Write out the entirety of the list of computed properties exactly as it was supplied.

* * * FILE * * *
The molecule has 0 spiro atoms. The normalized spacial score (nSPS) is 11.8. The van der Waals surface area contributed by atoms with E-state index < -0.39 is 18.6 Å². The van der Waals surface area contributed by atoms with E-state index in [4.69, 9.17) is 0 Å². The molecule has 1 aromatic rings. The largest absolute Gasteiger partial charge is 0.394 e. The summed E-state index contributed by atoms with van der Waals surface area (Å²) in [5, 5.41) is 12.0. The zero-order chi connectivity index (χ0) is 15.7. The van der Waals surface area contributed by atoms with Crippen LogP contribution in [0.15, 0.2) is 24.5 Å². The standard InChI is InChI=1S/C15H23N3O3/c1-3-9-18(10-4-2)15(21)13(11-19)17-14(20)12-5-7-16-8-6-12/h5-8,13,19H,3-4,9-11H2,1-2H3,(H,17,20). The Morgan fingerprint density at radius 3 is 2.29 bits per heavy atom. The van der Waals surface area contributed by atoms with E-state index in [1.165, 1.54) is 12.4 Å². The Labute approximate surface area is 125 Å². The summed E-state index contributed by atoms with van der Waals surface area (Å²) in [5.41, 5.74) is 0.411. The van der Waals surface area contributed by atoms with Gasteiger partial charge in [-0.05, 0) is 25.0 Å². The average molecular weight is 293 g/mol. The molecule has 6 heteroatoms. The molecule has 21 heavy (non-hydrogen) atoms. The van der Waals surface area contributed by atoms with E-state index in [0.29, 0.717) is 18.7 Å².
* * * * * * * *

The molecule has 0 spiro atoms. The normalized spacial score (nSPS) is 11.8. The van der Waals surface area contributed by atoms with E-state index < -0.39 is 18.6 Å². The van der Waals surface area contributed by atoms with E-state index in [4.69, 9.17) is 0 Å². The molecule has 1 aromatic rings. The largest absolute Gasteiger partial charge is 0.394 e. The summed E-state index contributed by atoms with van der Waals surface area (Å²) in [5, 5.41) is 12.0. The zero-order chi connectivity index (χ0) is 15.7. The van der Waals surface area contributed by atoms with Crippen LogP contribution in [0.15, 0.2) is 24.5 Å². The standard InChI is InChI=1S/C15H23N3O3/c1-3-9-18(10-4-2)15(21)13(11-19)17-14(20)12-5-7-16-8-6-12/h5-8,13,19H,3-4,9-11H2,1-2H3,(H,17,20). The Morgan fingerprint density at radius 3 is 2.29 bits per heavy atom. The van der Waals surface area contributed by atoms with E-state index in [1.165, 1.54) is 12.4 Å². The Labute approximate surface area is 125 Å². The summed E-state index contributed by atoms with van der Waals surface area (Å²) in [5.41, 5.74) is 0.411. The van der Waals surface area contributed by atoms with Gasteiger partial charge in [-0.05, 0) is 25.0 Å². The average molecular weight is 293 g/mol. The molecule has 6 heteroatoms. The molecule has 21 heavy (non-hydrogen) atoms. The van der Waals surface area contributed by atoms with E-state index in [0.29, 0.717) is 18.7 Å².